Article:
Tuesday 21 January 2020

Cheers to 127 years of history as iconic Smithfield market closes

The last day on the Joseph Duffy flower stand
The last day on the Joseph Duffy flower stand

It was the end of an era for Dublin's Victorian fruit and vegetable market as the 127-year-old institution closed its doors for the final time in its current state.

Wholesale traders in Smithfield spent yesterday morning fondly recalling the memories and characters that have passed through the historic market down the years.

Many of the early risers who loyally stood by their stands from 6am each day shared a glass of wine with their colleagues and customers before closing up for the last time until 2021.

It is expected that the Victorian building will be renovated as a retail market, much like the English Market in Cork.However, some traders believe that the premises will lose its historic charm in the process. Others fear it will fall into a state of disrepair, similar to the Iveagh Market in Dublin's Liberties.

Joseph Duffy, a third-generation trader known for his flowers, told the Herald that his first memories of the market were the smells.

"Back in the day, once you walked into the market the smell of all the fruit, vegetables and flowers hit you at once. It was like perfume," he said.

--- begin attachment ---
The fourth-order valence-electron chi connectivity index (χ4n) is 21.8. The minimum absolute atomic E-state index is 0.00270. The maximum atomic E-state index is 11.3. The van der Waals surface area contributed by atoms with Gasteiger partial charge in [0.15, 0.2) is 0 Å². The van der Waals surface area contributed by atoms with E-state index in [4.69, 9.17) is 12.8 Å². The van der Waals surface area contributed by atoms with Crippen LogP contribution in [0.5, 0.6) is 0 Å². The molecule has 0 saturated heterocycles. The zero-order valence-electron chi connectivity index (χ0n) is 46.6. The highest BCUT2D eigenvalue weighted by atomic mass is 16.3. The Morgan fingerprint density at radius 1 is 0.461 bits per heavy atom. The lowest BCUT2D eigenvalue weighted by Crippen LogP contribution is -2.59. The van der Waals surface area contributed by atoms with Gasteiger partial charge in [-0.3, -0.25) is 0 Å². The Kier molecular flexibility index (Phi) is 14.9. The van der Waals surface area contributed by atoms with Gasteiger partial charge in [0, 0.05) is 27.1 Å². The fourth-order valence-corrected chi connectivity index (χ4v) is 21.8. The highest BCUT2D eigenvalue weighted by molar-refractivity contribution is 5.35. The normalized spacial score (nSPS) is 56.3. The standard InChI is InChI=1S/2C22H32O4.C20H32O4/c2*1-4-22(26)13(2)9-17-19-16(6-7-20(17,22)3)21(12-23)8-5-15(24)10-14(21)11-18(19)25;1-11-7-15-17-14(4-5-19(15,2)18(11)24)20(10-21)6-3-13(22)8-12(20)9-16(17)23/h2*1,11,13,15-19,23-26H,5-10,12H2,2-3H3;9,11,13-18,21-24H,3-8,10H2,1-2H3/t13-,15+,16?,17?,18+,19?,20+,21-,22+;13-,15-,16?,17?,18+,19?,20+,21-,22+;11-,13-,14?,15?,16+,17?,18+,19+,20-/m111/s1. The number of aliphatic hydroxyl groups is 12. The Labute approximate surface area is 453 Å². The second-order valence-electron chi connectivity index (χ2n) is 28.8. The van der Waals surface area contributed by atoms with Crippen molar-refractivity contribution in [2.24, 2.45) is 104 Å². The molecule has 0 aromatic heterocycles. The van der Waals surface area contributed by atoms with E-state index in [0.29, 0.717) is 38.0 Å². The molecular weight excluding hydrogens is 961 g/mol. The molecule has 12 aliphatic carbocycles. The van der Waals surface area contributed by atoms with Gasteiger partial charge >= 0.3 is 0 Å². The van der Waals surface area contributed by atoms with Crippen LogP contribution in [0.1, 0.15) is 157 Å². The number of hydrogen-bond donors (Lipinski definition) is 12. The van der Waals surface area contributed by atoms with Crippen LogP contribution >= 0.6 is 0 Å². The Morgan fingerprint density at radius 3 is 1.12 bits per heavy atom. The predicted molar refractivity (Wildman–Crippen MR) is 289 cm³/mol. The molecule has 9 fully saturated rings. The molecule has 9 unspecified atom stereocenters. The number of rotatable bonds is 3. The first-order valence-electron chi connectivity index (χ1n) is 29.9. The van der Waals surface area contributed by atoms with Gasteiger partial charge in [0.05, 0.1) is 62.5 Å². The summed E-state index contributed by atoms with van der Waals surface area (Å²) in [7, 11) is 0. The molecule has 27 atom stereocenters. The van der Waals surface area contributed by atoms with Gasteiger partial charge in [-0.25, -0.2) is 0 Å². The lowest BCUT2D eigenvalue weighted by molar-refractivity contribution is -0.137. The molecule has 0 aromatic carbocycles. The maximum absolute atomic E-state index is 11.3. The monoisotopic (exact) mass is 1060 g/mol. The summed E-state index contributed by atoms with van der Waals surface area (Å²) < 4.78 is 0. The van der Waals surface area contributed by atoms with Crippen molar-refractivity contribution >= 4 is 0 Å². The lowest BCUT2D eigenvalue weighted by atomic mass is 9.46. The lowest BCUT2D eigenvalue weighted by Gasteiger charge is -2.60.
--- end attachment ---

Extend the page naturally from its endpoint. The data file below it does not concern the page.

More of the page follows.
"Another very early memory I have was being absolutely freezing here during Christmas, but as long as you kept yourself busy you never felt the cold."

Mr Duffy added that 40 years ago, men wouldn't be caught dead walking out with a bouquet of flowers.

"I remember a fellow bought a bunch of flowers off my father and asked for a potato sack to go along with them. He stuck the flowers in it and threw the sack over his shoulder just to avoid the abuse he'd get by being seen with them."

Back in the market's heyday, money wasn't the only method of transaction.

According to wholesaler Tony O'Connor, he became lifelong friends with a man who traded him two bottles of Guinness for a bouquet of flowers.

"This man was in a rush to get to the Rotunda where his wife had just given birth to a baby boy. He was desperate to buy her some flowers, but didn't have any money," he said.


"Thankfully, he worked for Guinness's and offered me two large bottles of stout as an alternative for cash, which I happily accepted.

"We became great friends and years later I even organised the flowers for his son's wedding day.

"It's very sad to lose this place. Although, they say it will be refurbished, I know we'll never see the likes of it again.

"This is the real Dublin and another dagger in the heart of the city."

Moore Street fruit and flower seller Joan Barrett (72) said she had been in floods of tears over the closure.

"I've been coming to this market for over 50 years, as well as my mother and her mother before," she said.

"I'm standing here in this great open space and all I can see and hear are the old ghosts of the women I once knew."

Dublin City Council, which owns the building, said traders who opted for temporary accommodation will have an option to relocate to the redeveloped market at Smithfield.

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